How Do You Like Your Eggs? (Part II)

How Do You Like Your Eggs? (Part II)

I have always had a fascination with the development of new life, especially the embryo stage.  As a child, I had an egg incubator that I tried (and failed) to incubate quail and chicken eggs in.  I find the desire to see life beginning inside an egg is still persistent in my psyche, so it is exciting to find marine animals with eggs.

One of my favorite finds this year was a half coconut shell that had several dozen cuttlefish eggs inside.  I was able to see through the egg to the developing embryo within.  These embryos still have a week or more to go before they will hatch.  The egg is about a half an inch in diameter, or about the size of a marble.  These guys have a pretty roomy house!

Flamboyant Cuttlefish Eggs
Flamboyant Cuttlefish Eggs

Many marine animals carry their eggs with them. The male banded pipefish carries the eggs on the outside of his belly.  These eggs are very close to hatching, and some have already hatched.  You can see their eyes and tails in the closeup image.

Banded pipefish with eggs
Banded pipefish with eggs
Banded Pipefish eggs close up
Banded Pipefish eggs close up

Some fish are mouth breeders, and incubate the eggs in their mouth. The cardinal fish is a good example of this, and it is the male who carries the eggs.  If you observe the fish for a while, you will see him roll the eggs around in his mouth to aerate them, sometimes nearly spitting them out.

Cardinal Fish with Eggs
Cardinal Fish with Eggs

Crabs also carry their eggs with them inside their carapace.

Crab with eggs
Crab with eggs
Porcelain crab with eggs
Porcelain crab with eggs
Hard coral crab with eggs
Hard coral crab with eggs

Isopods, such as skeleton shrimp carry eggs inside a membrane along their belly.  Again, it is the male that carries the eggs.  The fascinating thing about these babies is that after they hatch, they crawl all over their dad and stay on his body until they are half grown.  The image below is of a newly hatched litter.  They are clustered tight around the abdomen of the parent, and you can just barely see a few heads peeking up above the crowd.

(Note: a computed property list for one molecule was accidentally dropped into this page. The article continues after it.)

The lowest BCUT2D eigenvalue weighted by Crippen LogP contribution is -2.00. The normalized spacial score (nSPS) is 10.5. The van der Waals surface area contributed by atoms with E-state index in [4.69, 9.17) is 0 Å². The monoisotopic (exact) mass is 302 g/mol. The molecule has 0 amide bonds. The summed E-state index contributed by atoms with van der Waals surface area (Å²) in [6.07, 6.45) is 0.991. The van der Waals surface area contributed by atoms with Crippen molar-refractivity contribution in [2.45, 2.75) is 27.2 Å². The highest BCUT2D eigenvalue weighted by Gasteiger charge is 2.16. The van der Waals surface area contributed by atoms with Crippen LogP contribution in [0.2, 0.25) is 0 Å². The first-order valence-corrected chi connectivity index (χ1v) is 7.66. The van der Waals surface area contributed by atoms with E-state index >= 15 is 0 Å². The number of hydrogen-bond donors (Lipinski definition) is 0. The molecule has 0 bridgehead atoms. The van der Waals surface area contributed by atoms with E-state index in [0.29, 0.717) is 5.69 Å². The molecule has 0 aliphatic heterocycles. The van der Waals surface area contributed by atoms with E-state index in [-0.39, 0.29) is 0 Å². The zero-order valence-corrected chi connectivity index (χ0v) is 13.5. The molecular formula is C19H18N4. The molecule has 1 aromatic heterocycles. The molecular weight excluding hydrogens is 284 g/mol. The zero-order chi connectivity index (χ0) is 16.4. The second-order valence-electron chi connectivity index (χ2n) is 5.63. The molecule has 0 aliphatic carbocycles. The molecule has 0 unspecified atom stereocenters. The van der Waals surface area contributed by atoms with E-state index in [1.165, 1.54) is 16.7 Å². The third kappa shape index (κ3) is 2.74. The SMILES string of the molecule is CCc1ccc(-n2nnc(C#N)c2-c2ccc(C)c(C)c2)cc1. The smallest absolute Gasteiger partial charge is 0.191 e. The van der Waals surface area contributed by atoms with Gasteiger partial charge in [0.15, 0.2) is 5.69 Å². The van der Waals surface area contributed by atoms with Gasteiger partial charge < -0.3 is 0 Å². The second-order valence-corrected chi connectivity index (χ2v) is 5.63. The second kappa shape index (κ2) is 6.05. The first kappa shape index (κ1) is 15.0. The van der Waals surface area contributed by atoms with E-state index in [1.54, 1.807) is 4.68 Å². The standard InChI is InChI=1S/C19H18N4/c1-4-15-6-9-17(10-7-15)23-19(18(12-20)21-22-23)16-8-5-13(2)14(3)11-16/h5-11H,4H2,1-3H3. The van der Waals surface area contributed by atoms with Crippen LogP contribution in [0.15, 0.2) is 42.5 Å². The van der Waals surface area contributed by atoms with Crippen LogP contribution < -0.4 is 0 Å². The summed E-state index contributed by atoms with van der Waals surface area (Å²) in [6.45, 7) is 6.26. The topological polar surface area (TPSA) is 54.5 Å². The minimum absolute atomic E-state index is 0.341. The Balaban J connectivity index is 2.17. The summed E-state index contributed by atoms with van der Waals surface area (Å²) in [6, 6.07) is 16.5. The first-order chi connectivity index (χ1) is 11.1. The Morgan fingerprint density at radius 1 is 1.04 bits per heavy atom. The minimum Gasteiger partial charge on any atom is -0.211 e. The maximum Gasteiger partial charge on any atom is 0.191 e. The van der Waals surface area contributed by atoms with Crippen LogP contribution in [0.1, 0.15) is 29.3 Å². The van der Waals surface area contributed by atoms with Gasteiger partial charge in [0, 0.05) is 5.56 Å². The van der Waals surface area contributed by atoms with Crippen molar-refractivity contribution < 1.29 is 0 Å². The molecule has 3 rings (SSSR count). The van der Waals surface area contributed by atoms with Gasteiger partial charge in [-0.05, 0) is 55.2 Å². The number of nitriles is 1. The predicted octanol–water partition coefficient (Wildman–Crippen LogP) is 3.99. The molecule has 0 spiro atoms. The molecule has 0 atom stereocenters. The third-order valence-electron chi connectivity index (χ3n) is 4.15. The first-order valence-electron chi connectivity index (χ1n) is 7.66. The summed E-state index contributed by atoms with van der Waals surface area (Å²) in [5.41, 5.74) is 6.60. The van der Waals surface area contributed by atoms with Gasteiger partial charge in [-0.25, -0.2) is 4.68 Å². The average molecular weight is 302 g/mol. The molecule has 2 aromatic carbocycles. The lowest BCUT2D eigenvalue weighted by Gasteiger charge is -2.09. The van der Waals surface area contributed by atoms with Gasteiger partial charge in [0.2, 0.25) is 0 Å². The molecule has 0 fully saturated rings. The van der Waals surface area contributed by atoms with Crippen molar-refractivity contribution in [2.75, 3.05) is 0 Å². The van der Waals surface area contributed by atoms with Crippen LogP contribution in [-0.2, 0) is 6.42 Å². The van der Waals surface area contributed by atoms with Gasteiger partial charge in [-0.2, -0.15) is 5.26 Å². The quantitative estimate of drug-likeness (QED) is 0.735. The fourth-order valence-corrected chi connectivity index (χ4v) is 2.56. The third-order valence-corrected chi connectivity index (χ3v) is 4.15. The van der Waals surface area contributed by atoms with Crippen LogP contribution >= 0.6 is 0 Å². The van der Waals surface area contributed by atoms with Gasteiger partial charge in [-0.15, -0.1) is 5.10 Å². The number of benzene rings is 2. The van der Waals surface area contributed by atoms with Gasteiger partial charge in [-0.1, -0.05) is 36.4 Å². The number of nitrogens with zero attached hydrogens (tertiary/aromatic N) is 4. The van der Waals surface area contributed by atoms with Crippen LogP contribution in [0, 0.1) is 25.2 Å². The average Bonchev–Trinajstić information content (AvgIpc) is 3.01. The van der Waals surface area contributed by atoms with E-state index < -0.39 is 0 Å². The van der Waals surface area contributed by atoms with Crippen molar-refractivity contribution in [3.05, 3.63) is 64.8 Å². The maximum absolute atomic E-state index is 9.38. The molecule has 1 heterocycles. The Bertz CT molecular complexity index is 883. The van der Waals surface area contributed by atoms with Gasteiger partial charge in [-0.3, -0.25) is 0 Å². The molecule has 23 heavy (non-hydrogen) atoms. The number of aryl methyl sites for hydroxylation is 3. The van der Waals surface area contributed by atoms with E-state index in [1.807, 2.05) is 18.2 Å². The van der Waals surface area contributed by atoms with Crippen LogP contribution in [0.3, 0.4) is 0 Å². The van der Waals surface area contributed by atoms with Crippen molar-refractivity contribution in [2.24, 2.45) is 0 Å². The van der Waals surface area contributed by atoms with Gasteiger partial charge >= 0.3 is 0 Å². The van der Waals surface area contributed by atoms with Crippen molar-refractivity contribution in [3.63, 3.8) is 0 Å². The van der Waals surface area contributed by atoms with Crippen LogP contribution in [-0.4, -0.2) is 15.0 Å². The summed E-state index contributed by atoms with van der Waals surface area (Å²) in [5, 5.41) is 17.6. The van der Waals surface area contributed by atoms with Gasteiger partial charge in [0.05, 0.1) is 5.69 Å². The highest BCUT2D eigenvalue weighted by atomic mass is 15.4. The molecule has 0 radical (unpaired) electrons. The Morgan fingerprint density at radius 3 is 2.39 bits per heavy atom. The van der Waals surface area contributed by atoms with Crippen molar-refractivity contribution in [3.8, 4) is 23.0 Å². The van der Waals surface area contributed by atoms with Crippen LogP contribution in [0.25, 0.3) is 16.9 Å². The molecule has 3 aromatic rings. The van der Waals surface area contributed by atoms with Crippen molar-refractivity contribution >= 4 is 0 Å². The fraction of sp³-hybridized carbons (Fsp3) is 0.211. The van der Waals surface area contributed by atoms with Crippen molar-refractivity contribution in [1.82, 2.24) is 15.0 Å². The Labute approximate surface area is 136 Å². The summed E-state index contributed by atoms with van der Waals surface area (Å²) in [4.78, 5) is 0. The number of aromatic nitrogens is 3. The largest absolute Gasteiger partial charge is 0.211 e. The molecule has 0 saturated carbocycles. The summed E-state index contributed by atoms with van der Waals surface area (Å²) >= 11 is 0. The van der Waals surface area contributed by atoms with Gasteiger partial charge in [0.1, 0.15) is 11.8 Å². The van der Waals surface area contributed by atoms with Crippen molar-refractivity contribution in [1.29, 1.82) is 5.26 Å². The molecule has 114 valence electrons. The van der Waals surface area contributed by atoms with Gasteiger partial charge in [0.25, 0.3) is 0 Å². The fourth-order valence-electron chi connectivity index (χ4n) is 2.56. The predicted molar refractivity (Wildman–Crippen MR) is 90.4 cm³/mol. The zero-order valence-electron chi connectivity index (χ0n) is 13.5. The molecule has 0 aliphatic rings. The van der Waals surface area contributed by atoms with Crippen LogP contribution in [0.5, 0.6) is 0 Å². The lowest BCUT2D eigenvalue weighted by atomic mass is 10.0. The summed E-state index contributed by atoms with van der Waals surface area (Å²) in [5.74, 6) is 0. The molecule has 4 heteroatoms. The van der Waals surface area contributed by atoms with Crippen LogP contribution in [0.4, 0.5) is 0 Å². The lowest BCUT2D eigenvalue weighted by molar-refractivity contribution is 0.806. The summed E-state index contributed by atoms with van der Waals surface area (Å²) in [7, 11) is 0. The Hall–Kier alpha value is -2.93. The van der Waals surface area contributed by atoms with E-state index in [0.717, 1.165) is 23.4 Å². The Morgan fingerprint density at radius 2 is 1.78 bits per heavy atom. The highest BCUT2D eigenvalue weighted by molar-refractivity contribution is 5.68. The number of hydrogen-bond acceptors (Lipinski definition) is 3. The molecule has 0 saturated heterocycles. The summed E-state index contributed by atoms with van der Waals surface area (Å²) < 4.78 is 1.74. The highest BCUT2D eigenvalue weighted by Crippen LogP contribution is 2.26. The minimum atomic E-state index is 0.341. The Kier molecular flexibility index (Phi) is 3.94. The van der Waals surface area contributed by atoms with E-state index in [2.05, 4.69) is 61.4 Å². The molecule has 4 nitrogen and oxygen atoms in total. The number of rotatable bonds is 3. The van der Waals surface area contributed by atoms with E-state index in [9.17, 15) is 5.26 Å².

Newly hatched skeleton shrimp
Newly hatched skeleton shrimp

These young ones have been growing for a few days and have ventured out onto all their parent’s appendages.

Skeleton Shrimp with babies
Skeleton Shrimp with babies

Nudibranch eggs are laid in a beautiful spiral or ribbon.  Some nudibranchs eat the eggs of other nudibranchs, and that is what is happening in the image below.

Nudibranch feeding on another nudi's eggs.
Nudibranch feeding on another nudi’s eggs.

Anemone fish care for their eggs in a nest near the anemone they live on, just like in the movie, “Finding Nemo.”  It is the male that takes the most responsibility and he will aerate the eggs with his fins, and blow on them with his mouth.  Sometimes, he will test the integrity of each egg by gently pressing it with his mouth.

Anemone Fish caring for eggs
Anemone Fish caring for eggs

This little critter is some kind of mantis shrimp, although a very tiny one.  We found it laying on the sand with its eggs before it.

mantis shrimp with eggs
mantis shrimp with eggs

Some animals lay their eggs inside an egg case,  like, lots of eggs within an egg shell.  These eggs were deposited by a large brown cowrie (a type of snail) and are freshly laid.

Cowrie Eggs
Cowrie Eggs

As the eggs develop, they turn darker.  The egg case eventually breaks down, and the newly hatched cowries float off into the water column until they settle on the substrate.

Well Developed Cowrie Eggs
Well Developed Cowrie Eggs

It is amazing how diverse the egg universe is, and equally amazing how parents do or do not care for their young.  Personally, I think it would be cool to be a skeleton shrimp and crawl all over my parent until my teenage years.

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My photographs are taken with a Nikon  D810 in Sea and Sea Housing using two YS-D1 Strobes.
All images are copyrighted by Brook Peterson and may only be used with written permission.  Please do not copy or print them.  To discuss terms for using these images, please contact me
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